“Many of our staff members are donating their time and talents to the organization as well,” he says, “and summer camp attendance was about 50% higher than it was last year. It’s gratifying to see Camelot go from being in a difficult situation to prospering.”

What’s Next?

“We’re always looking for ways to improve our products and services,” Mark says. “For instance, we recently established our ‘Positive Pay’ service for business deposit customers; it helps cut down on check fraud and unauthorized electronic debits. And we intend to upgrade our online and mobile banking offerings early next year.

“We’ve always been on the leading edge of banking technology, and we plan to stay ahead of the curve.”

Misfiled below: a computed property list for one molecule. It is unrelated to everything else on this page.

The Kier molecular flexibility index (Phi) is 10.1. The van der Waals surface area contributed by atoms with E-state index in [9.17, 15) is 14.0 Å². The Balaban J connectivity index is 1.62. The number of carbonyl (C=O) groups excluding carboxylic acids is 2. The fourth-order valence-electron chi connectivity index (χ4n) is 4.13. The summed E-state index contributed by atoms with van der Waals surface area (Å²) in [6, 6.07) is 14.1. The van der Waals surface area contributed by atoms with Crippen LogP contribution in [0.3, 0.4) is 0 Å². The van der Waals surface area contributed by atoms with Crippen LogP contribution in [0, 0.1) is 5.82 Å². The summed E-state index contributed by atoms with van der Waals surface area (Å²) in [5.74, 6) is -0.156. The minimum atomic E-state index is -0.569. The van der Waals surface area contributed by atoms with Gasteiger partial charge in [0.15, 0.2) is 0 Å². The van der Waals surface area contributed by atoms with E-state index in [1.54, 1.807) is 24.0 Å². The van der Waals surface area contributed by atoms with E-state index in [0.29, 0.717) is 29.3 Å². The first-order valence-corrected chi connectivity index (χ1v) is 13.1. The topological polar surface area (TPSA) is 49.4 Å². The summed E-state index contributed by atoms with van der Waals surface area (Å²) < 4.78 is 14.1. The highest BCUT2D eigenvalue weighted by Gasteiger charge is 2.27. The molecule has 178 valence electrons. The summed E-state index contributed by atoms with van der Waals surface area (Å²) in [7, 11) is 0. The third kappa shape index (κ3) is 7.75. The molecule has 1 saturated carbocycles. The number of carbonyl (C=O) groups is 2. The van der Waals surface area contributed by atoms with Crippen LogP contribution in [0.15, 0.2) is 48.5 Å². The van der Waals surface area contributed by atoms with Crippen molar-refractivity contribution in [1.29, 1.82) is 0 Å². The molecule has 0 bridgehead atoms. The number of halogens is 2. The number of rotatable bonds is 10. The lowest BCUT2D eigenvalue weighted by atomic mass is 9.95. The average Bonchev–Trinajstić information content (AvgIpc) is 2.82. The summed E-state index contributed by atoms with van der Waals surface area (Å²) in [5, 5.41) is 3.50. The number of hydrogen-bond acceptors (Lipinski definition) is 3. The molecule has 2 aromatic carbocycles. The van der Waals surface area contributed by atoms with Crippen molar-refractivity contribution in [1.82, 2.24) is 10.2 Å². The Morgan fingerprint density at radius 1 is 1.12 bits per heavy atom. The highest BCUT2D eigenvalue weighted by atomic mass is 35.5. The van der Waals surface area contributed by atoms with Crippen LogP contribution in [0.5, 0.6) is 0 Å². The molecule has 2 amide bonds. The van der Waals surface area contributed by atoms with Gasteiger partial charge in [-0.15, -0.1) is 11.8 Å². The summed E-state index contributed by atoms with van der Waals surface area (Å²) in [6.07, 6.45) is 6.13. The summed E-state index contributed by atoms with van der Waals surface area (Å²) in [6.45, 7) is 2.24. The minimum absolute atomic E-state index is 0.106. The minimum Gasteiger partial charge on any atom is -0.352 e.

Local & National Accolades

Since its founding, American Bank has hit many notable milestones 

2004: Surpassed $500 million in assets, and reached $650 million this year

2011 (and every year after): Rated “5-Star Superior” (highest possible) by Bauer Financial Inc.

2012: Recognized as one of the safest banks in America by MSN Money

2013: Ranked #7 among the top 200 community banks by American Banker magazine

2014: Named #1 Top Workplace in the Lehigh Valley by Morning Call

2018: Recognized by the Greater Lehigh Valley Chamber of Commerce for “Excellence in Business”